Tracing the Origins of Baji Quan
"For ministers, Tai Chi Quan is used to run the country; for generals, Baji Quan is used to defend the country? (traditional wushu proverb)
Baji Quan, or Eight Extremes Fist, is one of the oldest and best known styles of traditional wushu. Yet despite its long history, scholars and researchers to this day still struggle to identify the exact origins of the style.
The history of Baji, like so many famous styles, is carried mostly in legends that are both vague and contradictory. Most scholars agree that Baji Quan surfaced around three hundred years ago, first practiced by Wu Zhong, a Chinese Muslim from Meng Village, Hebei Province. Years later, during the reign of Emperor Yong Zheng (1723-1735), the style was officially adopted by the imperial bodyguards defending their monarch.
Baji a Shaolin art?
How Wu Zhong came to learn this style is unknown. One version holds that Master Wu was taught the rudiments of Baji and the art of spear-play from a Daoist monk named Lai Kui Yuan, although other versions dispute that he was only taught spear by Lai and studied Baji under another instructor.
Another story suggests that Wu Zhong had visited the Songshan Shaolin Temple, where he learned Shaolin qi gong for three years, developing Baji Quan in this period. However, it is almost impossible to confirm these, at best, anecdotal histories conclusively, other than that they must have occurred towards the beginning of the eighteenth century.
Our remaining sources of information are the patterns themselves. Baji patterns reveal some of the important characteristics of the style: the stances are low but mobile, not rooted like southern styles; the arms move in wide circles; each strike is delivered in time with stepping or shuffling of the legs; stamping of the feet is frequent, using the recoil to generate more power; there is a noticeable undulation of the body before many strikes; the stylists regularly strike their dan tian in time with strikes, exhaling forcefully; and many of the movements are highly linear and aggressive (RELATED VIDEOS:Baji Muslim Master Pattern, Baji Single Fight Pattern).
The physical characteristics indicate many possible influences. The broad sideways facing ma bu (Horse Stance) and wide open arms recall the Shaolin derived Chang Quan (Long Fist). Conversely, the breathing methods, undulating, wavelike body movements and dan tian stimulation is highly reminiscent of Wudang Quan, as are many of the open palm strikes. We can also see many linear and aggressive strikes that are strikingly similar to Xing Yi.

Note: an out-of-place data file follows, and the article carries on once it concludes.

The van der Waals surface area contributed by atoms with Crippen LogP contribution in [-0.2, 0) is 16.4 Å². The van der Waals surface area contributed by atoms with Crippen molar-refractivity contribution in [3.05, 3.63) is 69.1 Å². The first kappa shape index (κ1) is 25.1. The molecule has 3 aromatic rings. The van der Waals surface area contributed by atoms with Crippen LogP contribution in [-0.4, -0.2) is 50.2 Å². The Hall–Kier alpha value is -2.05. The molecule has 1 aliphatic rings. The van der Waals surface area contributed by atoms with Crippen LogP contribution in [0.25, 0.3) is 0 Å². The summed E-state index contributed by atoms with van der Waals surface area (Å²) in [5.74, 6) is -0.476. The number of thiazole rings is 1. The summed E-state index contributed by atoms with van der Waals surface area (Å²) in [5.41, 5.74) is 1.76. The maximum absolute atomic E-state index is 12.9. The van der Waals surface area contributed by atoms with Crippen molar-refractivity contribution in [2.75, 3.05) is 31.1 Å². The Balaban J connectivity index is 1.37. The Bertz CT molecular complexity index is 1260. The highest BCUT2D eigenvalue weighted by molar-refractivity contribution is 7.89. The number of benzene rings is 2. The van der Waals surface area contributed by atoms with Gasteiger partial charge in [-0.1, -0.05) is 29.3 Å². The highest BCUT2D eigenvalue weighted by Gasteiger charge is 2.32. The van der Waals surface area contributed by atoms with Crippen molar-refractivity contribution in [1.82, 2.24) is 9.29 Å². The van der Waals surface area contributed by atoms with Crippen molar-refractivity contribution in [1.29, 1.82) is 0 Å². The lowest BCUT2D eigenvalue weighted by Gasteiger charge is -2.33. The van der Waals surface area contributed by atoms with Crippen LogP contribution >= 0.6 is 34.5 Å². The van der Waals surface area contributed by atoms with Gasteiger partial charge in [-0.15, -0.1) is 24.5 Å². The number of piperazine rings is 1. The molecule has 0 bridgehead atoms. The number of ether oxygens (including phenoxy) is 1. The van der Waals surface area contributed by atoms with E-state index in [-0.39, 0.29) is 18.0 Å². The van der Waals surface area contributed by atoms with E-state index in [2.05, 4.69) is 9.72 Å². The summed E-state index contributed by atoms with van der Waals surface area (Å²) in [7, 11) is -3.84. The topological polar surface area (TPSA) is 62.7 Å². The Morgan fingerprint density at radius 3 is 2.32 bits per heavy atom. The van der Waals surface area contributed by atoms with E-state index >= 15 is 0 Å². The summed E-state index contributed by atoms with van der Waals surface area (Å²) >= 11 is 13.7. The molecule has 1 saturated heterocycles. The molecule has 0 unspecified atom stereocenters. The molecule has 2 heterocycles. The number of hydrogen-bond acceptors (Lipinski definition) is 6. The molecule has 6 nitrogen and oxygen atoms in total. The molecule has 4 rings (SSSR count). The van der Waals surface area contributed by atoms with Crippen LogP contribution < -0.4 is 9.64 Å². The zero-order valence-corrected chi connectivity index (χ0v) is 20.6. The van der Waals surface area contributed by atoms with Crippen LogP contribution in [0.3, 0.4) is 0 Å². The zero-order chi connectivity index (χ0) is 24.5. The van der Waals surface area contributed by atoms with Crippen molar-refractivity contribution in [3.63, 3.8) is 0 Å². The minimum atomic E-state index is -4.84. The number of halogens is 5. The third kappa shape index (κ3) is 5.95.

The visual similarities between Baji, Shaolin and Xing Yi lend credence to the idea that Baji was developed at the Shaolin Temple. The creator of Xing Yi, Ji Ji Ke was known to have visited the temple only a generation earlier to teach and further develop his art. During Wu Zhong's lifetime, Xing Yi would have been well established at the temple. It was not uncommon for masters to make the pilgrimage to Songshan in order to exchange ideas with monks and other practitioners, and Wu Zhong may well have made a similar journey and absorbed elements of Xing Yi into his own practice.
Likewise, if Wu Zhong was taught by the Daoist monk Lai Kui Yuan, it would explain some of the similarities with Daoist arts like Wudang Quan so evident in Baji patterns.
Both versions may indeed be correct. China during the eighteenth century was in great turmoil, the Manchurian overthrow of the Ming dynasty having fueled the breakdown of traditional social barriers. Peasants and aristocracy, civilians and soldiers, Daoists and Buddhists will have all found themselves united under a common banner of opposition to the northern invaders.
Martial artists became more mobile, and either to escape persecution or to contribute to the underground resistance movements, began to seek refuge in the northern and southern Shaolin Temples and, to a lesser extent, Wudang Shan. Thus began a great diffusion of styles, sharing principles, exchanging ideas and ultimately influencing each other to a degree not experienced before.
That Baji shares a common history and obvious visual similarities with styles such as Xing Yi, Shaolin and Wudang is a consequence of the traumatic period in which it was first conceived. Typical to styles developed in this era, Wu Zhong may have taken elements of many different styles and forged them together against a background of war, violence and necessity. Baji is a powerful style, known to favour 'killing with a single blow' and highly effective on the battlefield. No wonder then that until the death of the last Qing Empress Pu Yi, imperial bodyguards were trained in Baji just as they had been for almost 200 years.